Keep our best and brightest at home:
We lose a large part of our high school graduates each year as there is nothing for them here. We will give special tax breaks to construction companies willing to build small temporary houses for this generation on a zero-down contract.
One of Alaska’s greatest problems is that we lose our best and brightest each year on graduation day. Many of these young folks go on to military careers, a thing that is honorable and inspires me. It must be remembered by those who bad-mouth this upcoming generation, that for every young person who decides to make a bad decision, I can name you several who did a good thing, for instance, stepping up for God and Country. Be that as it may, many join the military and leave us, and many others go to college outside of Alaska (frankly, who can blame them? When UAA nearly had “its credentials” taken away, we have much room for improvement).
Many simply leave Alaska to look for gainful employment elsewhere and again, who can blame them?
Many leave the state because they have no way to develop credit here and therefore have no chance of buying a home for many years to come.
Still far too many begin a life of aimless drifting, drugs, prostitution and other vices as nobody bothered to tell them of their immeasurable worth. I know these are high-sounding words, but as I approach 60 and am a grandfather, I see the young folks through a different lens. I am no longer that young person. But I see these young folks and I see my own kids. And some times I see myself at this age.
We will do great things here in Alaska and jobs will be created, but what for the young person just graduating?
I will talk about a thing I wish to do, and yes this is my own idea, but it is not a thing that the government can do. However, again, if you give me the bully pulpit of the governorship, I promise you that I will facilitate this.
Alaska’s youth is made up, by and large, of those who do not wish to leave Alaska. Many have been outside and were not impressed, but they have no real way to get an honest start in life here.
We will give special tax breaks to builders who will do the following, or some variation thereof:
- Take a parcel of land and cut it into one acre plots that are twice as long as they are wide as so many are here in the Matsu.
- Build a small home on the front edge of the property that is within local and borough regulations, for instance, the proper distances from property edges.
- The homes, to my way of thinking would be 16 feet front to back and 24 feet side. The front part would be 10 feet front to back and would contain a small, 10 by 10 foot bedroom, a living, dining, and kitchen facility. The back portion would be 6 feet, front to back and would contain the bathroom, laundry facilities and extra room.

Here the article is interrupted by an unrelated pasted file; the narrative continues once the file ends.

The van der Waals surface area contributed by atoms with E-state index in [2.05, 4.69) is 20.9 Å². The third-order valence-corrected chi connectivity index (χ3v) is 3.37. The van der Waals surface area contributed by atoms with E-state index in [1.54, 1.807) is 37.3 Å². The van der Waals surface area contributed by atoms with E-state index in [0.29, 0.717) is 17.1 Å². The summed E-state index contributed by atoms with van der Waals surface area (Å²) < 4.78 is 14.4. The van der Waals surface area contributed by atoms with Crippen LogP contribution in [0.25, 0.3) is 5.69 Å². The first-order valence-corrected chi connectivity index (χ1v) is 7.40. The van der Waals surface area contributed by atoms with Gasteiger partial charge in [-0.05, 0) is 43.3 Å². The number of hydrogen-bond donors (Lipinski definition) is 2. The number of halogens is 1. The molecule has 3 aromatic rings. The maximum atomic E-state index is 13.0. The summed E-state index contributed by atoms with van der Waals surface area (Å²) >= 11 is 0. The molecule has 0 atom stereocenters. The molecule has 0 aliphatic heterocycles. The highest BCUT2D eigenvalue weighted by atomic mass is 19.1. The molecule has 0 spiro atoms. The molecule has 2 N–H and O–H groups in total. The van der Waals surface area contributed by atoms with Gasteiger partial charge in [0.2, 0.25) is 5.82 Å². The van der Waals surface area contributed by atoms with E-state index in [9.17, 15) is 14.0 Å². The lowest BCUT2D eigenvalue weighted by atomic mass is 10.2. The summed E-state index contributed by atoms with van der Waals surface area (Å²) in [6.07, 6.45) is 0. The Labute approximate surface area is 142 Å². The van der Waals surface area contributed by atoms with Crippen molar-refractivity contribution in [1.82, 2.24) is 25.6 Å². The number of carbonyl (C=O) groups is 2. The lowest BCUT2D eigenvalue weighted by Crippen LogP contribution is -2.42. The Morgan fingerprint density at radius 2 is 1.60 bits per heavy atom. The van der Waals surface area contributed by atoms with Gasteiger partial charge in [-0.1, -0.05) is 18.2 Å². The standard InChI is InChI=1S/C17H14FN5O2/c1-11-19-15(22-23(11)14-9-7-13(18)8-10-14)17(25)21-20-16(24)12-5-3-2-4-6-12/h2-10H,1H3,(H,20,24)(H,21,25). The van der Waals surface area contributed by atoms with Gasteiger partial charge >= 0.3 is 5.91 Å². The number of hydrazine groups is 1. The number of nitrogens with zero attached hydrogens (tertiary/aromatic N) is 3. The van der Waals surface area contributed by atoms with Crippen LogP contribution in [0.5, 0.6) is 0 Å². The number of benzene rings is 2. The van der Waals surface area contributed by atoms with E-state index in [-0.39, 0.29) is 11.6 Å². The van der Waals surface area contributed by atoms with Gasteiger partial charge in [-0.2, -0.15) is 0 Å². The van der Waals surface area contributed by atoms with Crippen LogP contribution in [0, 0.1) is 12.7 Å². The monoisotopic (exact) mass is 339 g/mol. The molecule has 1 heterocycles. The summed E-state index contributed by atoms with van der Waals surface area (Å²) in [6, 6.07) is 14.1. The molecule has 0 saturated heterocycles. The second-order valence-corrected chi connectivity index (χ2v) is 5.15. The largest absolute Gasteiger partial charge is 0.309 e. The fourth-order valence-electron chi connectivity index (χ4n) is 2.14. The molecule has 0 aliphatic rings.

- Of course, electricity, gas, well and sewage facilities would be in place before the homes are built.
- The homes would cost $15,000 to $20,000 to build and even less if built systematically and all on the same pattern.
- The homes are built to be temporary homes that can be later removed easily.
- Any high school graduate with a 40 hour per week job, even at minimum wage, can contract to buy one of these homes.
- The payments, which would amount to about $500 per month would be contracted to come out of the buyer’s bank account automatically at the end of the month, so it is up to the buyer to ensure that the money is in the account at that time.
- If the buyer falls onto hard times, he or she contacts the contractor and the payments roll over to the back end of the payment period (8 to 10 years). If they are habitually late, then they lose the house and the entire investment.
- Once the property is paid for, the buyer likely has obtained more lucrative employment, possibly is married and therefore has a two income family, but now owns his/her home. He/she then begins putting money away to build what will be their retirement home.
- The buyer can certainly build their own home if they desire, but likely will hire one of the builders, possibly the original builder and the builder makes money on that home as well.
I am convinced that this system will encourage our young folks to stay here and help us build a better Alaska. I have talked to young folks, twelfth-graders, who are eager to get in on a deal like this. Alaska can lead in yet another industry… if we just will.
I am further convinced that those builders will see this as an investment of two different types:
- First, it is a clear financial investment. A builder owning 40 acres and subdividing it this way, stands to make a million dollars in time. However, if those 40 buyers on those 40 acres, hire the same builder to build the homes in which they will retire, the builder stands to make many millions.
- The builder is making a true investment in Alaska’s future. True businessmen/businesswomen understand that a rising tide lifts all boats. If your business prospers, your workers will buy my products. Healthy competition helps everyone.